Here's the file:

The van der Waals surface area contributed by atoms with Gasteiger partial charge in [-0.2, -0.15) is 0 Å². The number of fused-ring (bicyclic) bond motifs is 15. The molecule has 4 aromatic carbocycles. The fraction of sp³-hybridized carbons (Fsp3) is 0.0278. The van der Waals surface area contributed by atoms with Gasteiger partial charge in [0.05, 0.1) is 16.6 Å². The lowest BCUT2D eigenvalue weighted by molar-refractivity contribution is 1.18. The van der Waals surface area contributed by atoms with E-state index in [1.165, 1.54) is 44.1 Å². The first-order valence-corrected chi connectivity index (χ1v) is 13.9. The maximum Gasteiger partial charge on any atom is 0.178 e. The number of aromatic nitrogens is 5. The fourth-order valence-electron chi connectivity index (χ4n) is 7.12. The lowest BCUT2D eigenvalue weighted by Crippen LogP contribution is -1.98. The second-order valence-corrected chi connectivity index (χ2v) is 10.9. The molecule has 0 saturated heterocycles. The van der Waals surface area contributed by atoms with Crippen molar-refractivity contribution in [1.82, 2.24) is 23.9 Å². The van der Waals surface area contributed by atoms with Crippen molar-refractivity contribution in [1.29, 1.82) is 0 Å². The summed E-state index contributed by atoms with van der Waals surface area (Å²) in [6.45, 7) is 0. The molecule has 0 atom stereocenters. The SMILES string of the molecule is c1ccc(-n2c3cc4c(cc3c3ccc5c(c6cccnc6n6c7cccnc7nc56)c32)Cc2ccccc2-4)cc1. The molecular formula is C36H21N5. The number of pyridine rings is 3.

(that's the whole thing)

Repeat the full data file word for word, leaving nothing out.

The van der Waals surface area contributed by atoms with Gasteiger partial charge in [-0.2, -0.15) is 0 Å². The number of fused-ring (bicyclic) bond motifs is 15. The molecule has 4 aromatic carbocycles. The fraction of sp³-hybridized carbons (Fsp3) is 0.0278. The van der Waals surface area contributed by atoms with Gasteiger partial charge in [0.05, 0.1) is 16.6 Å². The lowest BCUT2D eigenvalue weighted by molar-refractivity contribution is 1.18. The van der Waals surface area contributed by atoms with E-state index in [1.165, 1.54) is 44.1 Å². The first-order valence-corrected chi connectivity index (χ1v) is 13.9. The maximum Gasteiger partial charge on any atom is 0.178 e. The number of aromatic nitrogens is 5. The fourth-order valence-electron chi connectivity index (χ4n) is 7.12. The lowest BCUT2D eigenvalue weighted by Crippen LogP contribution is -1.98. The second-order valence-corrected chi connectivity index (χ2v) is 10.9. The molecule has 0 saturated heterocycles. The van der Waals surface area contributed by atoms with Crippen molar-refractivity contribution in [1.82, 2.24) is 23.9 Å². The van der Waals surface area contributed by atoms with Crippen molar-refractivity contribution in [1.29, 1.82) is 0 Å². The summed E-state index contributed by atoms with van der Waals surface area (Å²) in [6.45, 7) is 0. The molecule has 0 atom stereocenters. The SMILES string of the molecule is c1ccc(-n2c3cc4c(cc3c3ccc5c(c6cccnc6n6c7cccnc7nc56)c32)Cc2ccccc2-4)cc1. The molecular formula is C36H21N5. The number of pyridine rings is 3.